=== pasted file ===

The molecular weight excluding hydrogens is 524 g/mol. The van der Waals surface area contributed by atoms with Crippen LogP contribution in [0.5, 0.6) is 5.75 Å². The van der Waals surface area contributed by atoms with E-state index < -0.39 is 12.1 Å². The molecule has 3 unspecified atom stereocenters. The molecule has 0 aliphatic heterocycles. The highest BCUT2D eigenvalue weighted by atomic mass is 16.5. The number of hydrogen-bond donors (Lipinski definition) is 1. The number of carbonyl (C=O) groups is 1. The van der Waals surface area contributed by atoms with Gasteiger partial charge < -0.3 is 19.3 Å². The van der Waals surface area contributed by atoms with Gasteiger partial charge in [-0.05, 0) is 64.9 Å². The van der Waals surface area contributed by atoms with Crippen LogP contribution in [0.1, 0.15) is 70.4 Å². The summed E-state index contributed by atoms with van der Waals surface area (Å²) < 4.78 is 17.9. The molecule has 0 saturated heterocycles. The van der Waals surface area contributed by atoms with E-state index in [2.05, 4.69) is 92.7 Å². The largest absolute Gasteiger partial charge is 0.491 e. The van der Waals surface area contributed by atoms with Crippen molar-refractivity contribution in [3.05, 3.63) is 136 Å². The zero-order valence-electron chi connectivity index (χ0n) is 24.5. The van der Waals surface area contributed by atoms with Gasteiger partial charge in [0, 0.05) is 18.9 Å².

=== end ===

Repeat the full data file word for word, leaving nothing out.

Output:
The molecular weight excluding hydrogens is 524 g/mol. The van der Waals surface area contributed by atoms with Crippen LogP contribution in [0.5, 0.6) is 5.75 Å². The van der Waals surface area contributed by atoms with E-state index < -0.39 is 12.1 Å². The molecule has 3 unspecified atom stereocenters. The molecule has 0 aliphatic heterocycles. The highest BCUT2D eigenvalue weighted by atomic mass is 16.5. The number of hydrogen-bond donors (Lipinski definition) is 1. The number of carbonyl (C=O) groups is 1. The van der Waals surface area contributed by atoms with Gasteiger partial charge < -0.3 is 19.3 Å². The van der Waals surface area contributed by atoms with Gasteiger partial charge in [-0.05, 0) is 64.9 Å². The van der Waals surface area contributed by atoms with Crippen LogP contribution in [0.1, 0.15) is 70.4 Å². The summed E-state index contributed by atoms with van der Waals surface area (Å²) < 4.78 is 17.9. The molecule has 0 saturated heterocycles. The van der Waals surface area contributed by atoms with E-state index in [2.05, 4.69) is 92.7 Å². The largest absolute Gasteiger partial charge is 0.491 e. The van der Waals surface area contributed by atoms with Crippen molar-refractivity contribution in [3.05, 3.63) is 136 Å². The zero-order valence-electron chi connectivity index (χ0n) is 24.5. The van der Waals surface area contributed by atoms with Gasteiger partial charge in [0, 0.05) is 18.9 Å².